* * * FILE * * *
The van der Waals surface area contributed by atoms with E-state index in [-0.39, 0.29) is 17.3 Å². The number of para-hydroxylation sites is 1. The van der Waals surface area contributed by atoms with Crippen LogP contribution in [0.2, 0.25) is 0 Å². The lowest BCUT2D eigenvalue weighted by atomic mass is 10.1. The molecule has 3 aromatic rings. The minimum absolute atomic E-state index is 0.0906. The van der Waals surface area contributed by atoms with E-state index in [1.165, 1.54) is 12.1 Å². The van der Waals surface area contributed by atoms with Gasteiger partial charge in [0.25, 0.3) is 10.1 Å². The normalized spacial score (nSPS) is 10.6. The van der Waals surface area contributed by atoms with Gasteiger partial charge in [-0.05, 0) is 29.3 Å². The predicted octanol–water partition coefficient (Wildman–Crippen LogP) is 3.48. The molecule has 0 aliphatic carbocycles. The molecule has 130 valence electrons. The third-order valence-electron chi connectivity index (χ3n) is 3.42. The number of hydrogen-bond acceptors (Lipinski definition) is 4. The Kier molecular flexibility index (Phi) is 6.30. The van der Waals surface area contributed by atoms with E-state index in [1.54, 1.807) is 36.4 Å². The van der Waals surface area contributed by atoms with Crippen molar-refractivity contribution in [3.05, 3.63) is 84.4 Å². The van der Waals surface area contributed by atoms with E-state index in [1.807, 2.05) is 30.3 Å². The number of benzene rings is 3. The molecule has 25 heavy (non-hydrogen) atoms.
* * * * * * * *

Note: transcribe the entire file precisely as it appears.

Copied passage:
The van der Waals surface area contributed by atoms with E-state index in [-0.39, 0.29) is 17.3 Å². The number of para-hydroxylation sites is 1. The van der Waals surface area contributed by atoms with Crippen LogP contribution in [0.2, 0.25) is 0 Å². The lowest BCUT2D eigenvalue weighted by atomic mass is 10.1. The molecule has 3 aromatic rings. The minimum absolute atomic E-state index is 0.0906. The van der Waals surface area contributed by atoms with E-state index in [1.165, 1.54) is 12.1 Å². The van der Waals surface area contributed by atoms with Gasteiger partial charge in [0.25, 0.3) is 10.1 Å². The normalized spacial score (nSPS) is 10.6. The van der Waals surface area contributed by atoms with Gasteiger partial charge in [-0.05, 0) is 29.3 Å². The predicted octanol–water partition coefficient (Wildman–Crippen LogP) is 3.48. The molecule has 0 aliphatic carbocycles. The molecule has 130 valence electrons. The third-order valence-electron chi connectivity index (χ3n) is 3.42. The number of hydrogen-bond acceptors (Lipinski definition) is 4. The Kier molecular flexibility index (Phi) is 6.30. The van der Waals surface area contributed by atoms with E-state index in [1.54, 1.807) is 36.4 Å². The van der Waals surface area contributed by atoms with Crippen molar-refractivity contribution in [3.05, 3.63) is 84.4 Å². The van der Waals surface area contributed by atoms with E-state index in [1.807, 2.05) is 30.3 Å². The number of benzene rings is 3. The molecule has 25 heavy (non-hydrogen) atoms.